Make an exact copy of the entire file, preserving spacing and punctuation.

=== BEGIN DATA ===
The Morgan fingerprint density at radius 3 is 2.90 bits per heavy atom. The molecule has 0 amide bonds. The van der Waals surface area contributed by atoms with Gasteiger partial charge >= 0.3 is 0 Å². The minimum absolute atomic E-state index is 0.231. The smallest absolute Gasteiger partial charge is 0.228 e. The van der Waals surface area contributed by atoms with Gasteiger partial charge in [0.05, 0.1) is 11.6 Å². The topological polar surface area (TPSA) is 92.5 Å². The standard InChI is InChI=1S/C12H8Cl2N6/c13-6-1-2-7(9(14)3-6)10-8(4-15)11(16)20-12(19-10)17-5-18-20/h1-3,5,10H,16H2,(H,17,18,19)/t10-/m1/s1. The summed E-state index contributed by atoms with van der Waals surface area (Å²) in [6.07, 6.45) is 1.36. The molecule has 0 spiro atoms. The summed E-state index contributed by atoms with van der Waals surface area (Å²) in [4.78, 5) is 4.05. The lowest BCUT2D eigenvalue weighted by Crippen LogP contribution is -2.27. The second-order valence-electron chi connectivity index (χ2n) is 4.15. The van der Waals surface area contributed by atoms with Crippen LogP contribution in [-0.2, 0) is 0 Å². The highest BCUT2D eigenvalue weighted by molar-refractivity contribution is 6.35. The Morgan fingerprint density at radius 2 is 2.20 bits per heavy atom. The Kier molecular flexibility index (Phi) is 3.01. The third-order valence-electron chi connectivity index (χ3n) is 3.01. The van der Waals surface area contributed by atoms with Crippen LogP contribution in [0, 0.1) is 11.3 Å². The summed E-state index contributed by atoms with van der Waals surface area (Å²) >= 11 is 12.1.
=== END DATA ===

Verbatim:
The Morgan fingerprint density at radius 3 is 2.90 bits per heavy atom. The molecule has 0 amide bonds. The van der Waals surface area contributed by atoms with Gasteiger partial charge >= 0.3 is 0 Å². The minimum absolute atomic E-state index is 0.231. The smallest absolute Gasteiger partial charge is 0.228 e. The van der Waals surface area contributed by atoms with Gasteiger partial charge in [0.05, 0.1) is 11.6 Å². The topological polar surface area (TPSA) is 92.5 Å². The standard InChI is InChI=1S/C12H8Cl2N6/c13-6-1-2-7(9(14)3-6)10-8(4-15)11(16)20-12(19-10)17-5-18-20/h1-3,5,10H,16H2,(H,17,18,19)/t10-/m1/s1. The summed E-state index contributed by atoms with van der Waals surface area (Å²) in [6.07, 6.45) is 1.36. The molecule has 0 spiro atoms. The summed E-state index contributed by atoms with van der Waals surface area (Å²) in [4.78, 5) is 4.05. The lowest BCUT2D eigenvalue weighted by Crippen LogP contribution is -2.27. The second-order valence-electron chi connectivity index (χ2n) is 4.15. The van der Waals surface area contributed by atoms with Crippen LogP contribution in [-0.2, 0) is 0 Å². The highest BCUT2D eigenvalue weighted by molar-refractivity contribution is 6.35. The Morgan fingerprint density at radius 2 is 2.20 bits per heavy atom. The Kier molecular flexibility index (Phi) is 3.01. The third-order valence-electron chi connectivity index (χ3n) is 3.01. The van der Waals surface area contributed by atoms with Crippen LogP contribution in [0, 0.1) is 11.3 Å². The summed E-state index contributed by atoms with van der Waals surface area (Å²) >= 11 is 12.1.